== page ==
The Dead Hand of the Present: Is a Future Possible?

The pressing question one faces in trying to make sense of the collapsing framework of the American system is how to capture the full crisis afflicting its way of life. Given the signs everywhere of a society in free fall, is there a way to address our deepest fears and still leave a space for optimism and social activism?

Just this past week, economist Paul Krugman of the New York Times took a bold step forward: moving beyond his usual effort to tease out good news from mixed fiscal signals and suggest potential pathways to economic recovery and reform, Krugman acknowledged that deeper and less tractable forces are at work. Admitting the limitations of the social science approach, his essay candidly asserts regarding present political agendas that "We've gone beyond bad economic doctrine. We've even gone beyond selfishness and special interests."

While concerned that, in his words, "I don't fully understand" what such an inquiry would entail, Krugman insists that a viable explanation must account for the present "state of mind." He even resorts to the archaism of "the soul" as he turns to the deeper psychic processes driving American culture today.

Why have we up to now resisted this demanding examination of our "state of mind," our unacknowledged priorities and presuppositions? Aren't we warned off for fear of what we would discover: that the basic structures and incentives of American society are no longer life supporting? We suspect we are entangled day to day in behaviors that methodically drain the will to thrive out of us, and out of our young who are being habituated to carry on as depleted and lifeless spirits.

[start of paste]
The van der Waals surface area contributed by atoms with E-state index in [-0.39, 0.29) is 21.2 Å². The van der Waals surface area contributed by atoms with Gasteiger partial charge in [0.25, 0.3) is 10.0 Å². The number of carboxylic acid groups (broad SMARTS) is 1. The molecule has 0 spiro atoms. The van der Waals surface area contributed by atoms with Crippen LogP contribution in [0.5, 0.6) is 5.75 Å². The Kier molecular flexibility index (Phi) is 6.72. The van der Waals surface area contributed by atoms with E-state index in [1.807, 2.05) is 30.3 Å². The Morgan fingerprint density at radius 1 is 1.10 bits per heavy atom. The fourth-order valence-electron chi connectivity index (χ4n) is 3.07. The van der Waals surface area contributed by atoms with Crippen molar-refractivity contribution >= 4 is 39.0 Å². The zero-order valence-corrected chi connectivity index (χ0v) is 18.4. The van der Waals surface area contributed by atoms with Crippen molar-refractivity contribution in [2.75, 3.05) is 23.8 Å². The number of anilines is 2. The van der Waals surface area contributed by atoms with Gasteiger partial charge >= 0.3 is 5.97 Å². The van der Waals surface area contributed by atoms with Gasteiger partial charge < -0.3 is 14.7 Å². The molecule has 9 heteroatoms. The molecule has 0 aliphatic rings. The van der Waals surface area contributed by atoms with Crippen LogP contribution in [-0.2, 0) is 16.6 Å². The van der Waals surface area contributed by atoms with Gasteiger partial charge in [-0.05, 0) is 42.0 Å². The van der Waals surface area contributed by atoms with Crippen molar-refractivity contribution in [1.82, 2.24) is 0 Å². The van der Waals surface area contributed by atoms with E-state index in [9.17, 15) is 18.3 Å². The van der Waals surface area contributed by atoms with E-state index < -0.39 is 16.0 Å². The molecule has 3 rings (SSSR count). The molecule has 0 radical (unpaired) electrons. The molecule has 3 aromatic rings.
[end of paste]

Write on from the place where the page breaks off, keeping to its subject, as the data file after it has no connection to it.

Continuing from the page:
One current novel, Taipei by Tao Lin, captures the everyday experience of the broken subjects in this broken world. The protagonist Paul, a young writer, does not exactly want to die. Yet in his utter disconnect from context, relations and family, his past and present, not only himself (whatever that might be) but even his thoughts and feelings which refuse to be formed, he also cannot, though he continually tries, muster any reasons to live either. He dimly senses that this frame of mind, blunted by incessant drug use and a cult of randomness, was once called self-destructive, but such a term no longer seems to apply for it falsely presumes something valuable that might be lost.

We are blinded from seeing this process of spiritual desiccation by the built-in demands of the system to unceasingly mobilize and focus our energies in the chase for survival and status. So absorbed in our own pursuits, we can each convince ourselves that we are pursuing a viable life plan. We can further conclude by extension that we like everyone else (precisely!) are participating in a system that promotes the effective mobilization of resources and achievement. That is, until we peel away the rose colored rationalizations and look around. Krugman recognizes this darker level, prophetically entitling his confessional "Hunger Games, U.S.A" after the recent dystopian film. Under ever more hyper-competitive conditions, with few (largely privileged and immensely powerful) winners and endless legions of losers and near-losers, all the focus in the world will not alter our likely outcome as road kill for the power mad with their lock on the system.

Subjecting our children to relentless high stakes competition and testing, the primary goal is to instill discipline and submission, so that they can if they are lucky go to college where they will incur indebtedness that will chain them to the company store for life, with the 'promise' of professions and job ladders that are increasingly out of reach, closed, unavailable. For those who dare refuse to what Lin calls "irreversibly, untraceably dissolve" into depression and zombified pixels on a screen, into hipsterism and "how may I help you's," there are motivational drugs to simulate motivation without its sense of purpose. The payoff is work as an indentured servant without protection in the corporate matrix so that one can dribble away the remaining free time in front of increasingly wide-screen tv's to catch the commodified circus as it grows stale.